The scheme - known as Excipact - will be unveiled at the International Pharmaceutical Excipients Council Europe’s (IPEC - Europe) 20th anniversary celebrations in Barcelona, Spain on January 25, 2012 by representatives of the IPEC, IPEC-Americas, the EFCG, the FECC and the PQD.
Project director Ian Moore, a QA specialist at specialty chemicals firm Croda, told in-Pharmatechnologist.com that Excipact was created to improve the quality of drug excipients in a way that minimizes supply chain costs for stakeholders.
"The development of Excipact followed the process used by IPEC in the development of its guides," he said, explaining that an expert committee drafted the standards which were then peered-reviewed by organisations involved in the scheme before being put before manufactureres, suppliers and users for consultation.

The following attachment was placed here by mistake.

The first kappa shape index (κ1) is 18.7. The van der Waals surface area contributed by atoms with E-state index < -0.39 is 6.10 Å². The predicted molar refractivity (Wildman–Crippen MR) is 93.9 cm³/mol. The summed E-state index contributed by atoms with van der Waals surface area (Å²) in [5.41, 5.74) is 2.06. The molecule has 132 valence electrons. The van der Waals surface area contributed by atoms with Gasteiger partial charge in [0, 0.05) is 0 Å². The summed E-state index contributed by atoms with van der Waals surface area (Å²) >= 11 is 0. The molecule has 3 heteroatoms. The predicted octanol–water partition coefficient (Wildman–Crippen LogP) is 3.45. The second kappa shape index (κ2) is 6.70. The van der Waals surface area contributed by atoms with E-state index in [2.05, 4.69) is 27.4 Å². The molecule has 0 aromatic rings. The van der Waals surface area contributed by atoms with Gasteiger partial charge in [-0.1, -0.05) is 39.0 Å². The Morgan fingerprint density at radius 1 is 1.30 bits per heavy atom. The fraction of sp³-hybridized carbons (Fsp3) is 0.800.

"The feedback was very positive and constructive with no-one coming back and indicating that the draft was unacceptable," Moore continued adding that "we have also had some feedback from regulatory authorities in Europe and the US which again has been very encouraging."
Moore also set out how excipient suppliers and their drug industry customers that join the scheme stand to benefit in terms of both cost and quality.
“For a very modest investment – we expect Excipact certification will cost between €15K and €20K over a three-year audit cycle – they could easily gain between 100 and 200 man days that they would otherwise have spent being audited.”
Excipact uses ISO 9001 as a framework and consists of two annexes covering good manufacturing and distribution practice (GMP/GDP) that can be used to assess excipient suppliers and distributors.
In addition it also covers the competency and quality requirements for third party auditors, based on ISO guidelines 19011 and 17021.